As the world becomes increasingly interconnected, businesses are no longer serving customers in a single geographic region. This shift towards a global marketplace brings with it new challenges when it comes to identity and access management (IAM). At Ory, we recognized that our customers needed a solution that could meet where our customers' users are: everywhere in the world. These users expect the service to be fast, reliable, and compliant with local laws.
In this blog post, you will learn why Ory built a globally distributed system for identity and access management. This blog post is for you if you want to learn what multi-region means and why it is important.
Ory runs a global identity and access (IAM) platform (Ory Network), based on open source, that companies use to solve login, registration, permissions, user management, and advanced topics like OAuth2 and OpenID Connect. Ory Network is the only multi-region IAM in the world.
Companies using Ory Network reduce risk, lower their TCO, reduce time-to-market, and win over users with ultra-fast websites and apps. Every day, Ory is handling around 3 billion API requests in more than 11.000 production environments worldwide.
We will explore the fundamental benefits of a multi-region architecture throughout the article. The most compelling reasons to build a multi-region architecture is that modern software applications need to be fast everywhere in the world, always on and reliable like google.com, and compliant with laws and regulations like GDPR. Multi-region architectures help solve these issues efficiently and effectively. At the same time, multi-region architectures are not easy to build, and this article explores how Ory achieved this milestone for its IAM product: Ory Network.
In this section, we will explore the fundamental differences between single region and multi-region architecture, two contrasting approaches in designing and deploying cloud-based systems.
Cloud platform regions and availability zones are two distinct concepts that people often confuse. Regions refer to geographic locations where cloud providers have their data centers, and each region operates independently. Data stored in one region is not automatically replicated in others, meaning that an outage in a region only affects applications and data within that specific region. Availability zones, on the other hand, are isolated areas within a region, each with its own data center. Deploying across multiple availability zones enhances redundancy and availability, allowing applications and data to fail over to another zone in case of an outage. However, some cloud providers may have separate availability zones located in the same physical data center, which can pose risks during catastrophic events. For example, the failure of all three availability zones in Google Cloud Platform's europe-west9 region was caused by a fire in the data center where all three zones were located, despite each zone having independent resources.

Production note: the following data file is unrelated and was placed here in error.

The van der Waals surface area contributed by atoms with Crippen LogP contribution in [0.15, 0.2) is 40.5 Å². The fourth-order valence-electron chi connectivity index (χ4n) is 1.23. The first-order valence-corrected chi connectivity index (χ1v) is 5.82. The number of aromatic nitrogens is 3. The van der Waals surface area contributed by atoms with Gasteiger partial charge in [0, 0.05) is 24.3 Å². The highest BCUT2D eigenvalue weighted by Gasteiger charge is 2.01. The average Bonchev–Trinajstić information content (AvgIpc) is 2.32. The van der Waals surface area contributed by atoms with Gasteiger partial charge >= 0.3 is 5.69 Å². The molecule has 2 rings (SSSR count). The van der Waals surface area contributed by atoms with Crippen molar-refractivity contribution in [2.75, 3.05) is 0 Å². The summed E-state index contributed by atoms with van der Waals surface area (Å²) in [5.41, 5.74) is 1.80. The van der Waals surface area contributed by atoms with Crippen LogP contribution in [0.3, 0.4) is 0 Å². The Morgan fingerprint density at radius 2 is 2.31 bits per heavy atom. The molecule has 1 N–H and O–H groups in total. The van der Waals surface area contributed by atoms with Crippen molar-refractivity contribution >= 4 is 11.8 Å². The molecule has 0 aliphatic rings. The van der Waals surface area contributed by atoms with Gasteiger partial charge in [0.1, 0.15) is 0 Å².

Single region architecture can be problematic for several reasons, primarily because it lacks the necessary redundancy and fault tolerance to handle various types of failures.
- Increased risk of downtime: In a single region architecture, if the entire region experiences an outage due to natural disasters, infrastructure failures, or other unforeseen events, the application and services hosted in that region will become inaccessible. This can lead to prolonged downtime and significant disruption to business operations.
- Data loss and corruption: Without data replication across regions, a catastrophic failure in the single region could result in data loss or corruption. If backups and recovery processes are not robust, recovering lost data may be difficult or impossible.